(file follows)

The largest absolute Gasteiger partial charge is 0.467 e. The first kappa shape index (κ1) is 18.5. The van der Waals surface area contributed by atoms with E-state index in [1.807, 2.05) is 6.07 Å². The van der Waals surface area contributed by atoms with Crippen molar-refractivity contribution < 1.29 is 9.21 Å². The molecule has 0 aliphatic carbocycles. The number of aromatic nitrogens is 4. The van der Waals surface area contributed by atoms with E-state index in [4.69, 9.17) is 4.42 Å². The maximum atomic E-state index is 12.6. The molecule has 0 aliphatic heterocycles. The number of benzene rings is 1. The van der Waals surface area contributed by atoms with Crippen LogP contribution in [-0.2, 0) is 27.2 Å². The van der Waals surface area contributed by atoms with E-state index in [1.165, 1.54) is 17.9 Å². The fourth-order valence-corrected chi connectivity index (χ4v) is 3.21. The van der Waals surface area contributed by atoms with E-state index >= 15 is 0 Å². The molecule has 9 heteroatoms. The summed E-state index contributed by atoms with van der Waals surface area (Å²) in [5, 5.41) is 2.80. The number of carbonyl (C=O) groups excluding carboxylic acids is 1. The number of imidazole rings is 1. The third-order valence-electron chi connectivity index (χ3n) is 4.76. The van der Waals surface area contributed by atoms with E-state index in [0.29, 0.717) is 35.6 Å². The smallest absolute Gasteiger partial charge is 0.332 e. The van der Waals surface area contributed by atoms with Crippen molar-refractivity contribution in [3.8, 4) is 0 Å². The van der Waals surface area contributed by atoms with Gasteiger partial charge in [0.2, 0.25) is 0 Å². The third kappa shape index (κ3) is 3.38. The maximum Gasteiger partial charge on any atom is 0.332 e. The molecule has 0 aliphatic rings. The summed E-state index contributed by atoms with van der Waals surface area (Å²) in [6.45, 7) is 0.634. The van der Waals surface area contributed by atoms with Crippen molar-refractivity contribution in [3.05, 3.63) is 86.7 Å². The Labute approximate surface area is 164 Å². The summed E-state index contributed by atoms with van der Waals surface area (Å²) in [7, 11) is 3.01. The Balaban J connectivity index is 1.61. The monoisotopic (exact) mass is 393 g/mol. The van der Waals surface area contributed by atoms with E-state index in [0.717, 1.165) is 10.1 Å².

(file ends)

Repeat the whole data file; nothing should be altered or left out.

The largest absolute Gasteiger partial charge is 0.467 e. The first kappa shape index (κ1) is 18.5. The van der Waals surface area contributed by atoms with E-state index in [1.807, 2.05) is 6.07 Å². The van der Waals surface area contributed by atoms with Crippen molar-refractivity contribution < 1.29 is 9.21 Å². The molecule has 0 aliphatic carbocycles. The number of aromatic nitrogens is 4. The van der Waals surface area contributed by atoms with E-state index in [4.69, 9.17) is 4.42 Å². The maximum atomic E-state index is 12.6. The molecule has 0 aliphatic heterocycles. The number of benzene rings is 1. The van der Waals surface area contributed by atoms with Crippen LogP contribution in [-0.2, 0) is 27.2 Å². The van der Waals surface area contributed by atoms with E-state index in [1.165, 1.54) is 17.9 Å². The fourth-order valence-corrected chi connectivity index (χ4v) is 3.21. The van der Waals surface area contributed by atoms with E-state index >= 15 is 0 Å². The molecule has 9 heteroatoms. The summed E-state index contributed by atoms with van der Waals surface area (Å²) in [5, 5.41) is 2.80. The number of carbonyl (C=O) groups excluding carboxylic acids is 1. The number of imidazole rings is 1. The third-order valence-electron chi connectivity index (χ3n) is 4.76. The van der Waals surface area contributed by atoms with E-state index in [0.29, 0.717) is 35.6 Å². The smallest absolute Gasteiger partial charge is 0.332 e. The van der Waals surface area contributed by atoms with Crippen molar-refractivity contribution in [3.8, 4) is 0 Å². The van der Waals surface area contributed by atoms with Gasteiger partial charge in [0.2, 0.25) is 0 Å². The third kappa shape index (κ3) is 3.38. The maximum Gasteiger partial charge on any atom is 0.332 e. The molecule has 0 aliphatic rings. The summed E-state index contributed by atoms with van der Waals surface area (Å²) in [6.45, 7) is 0.634. The van der Waals surface area contributed by atoms with Crippen molar-refractivity contribution in [3.05, 3.63) is 86.7 Å². The Labute approximate surface area is 164 Å². The summed E-state index contributed by atoms with van der Waals surface area (Å²) in [7, 11) is 3.01. The Balaban J connectivity index is 1.61. The monoisotopic (exact) mass is 393 g/mol. The van der Waals surface area contributed by atoms with E-state index in [0.717, 1.165) is 10.1 Å².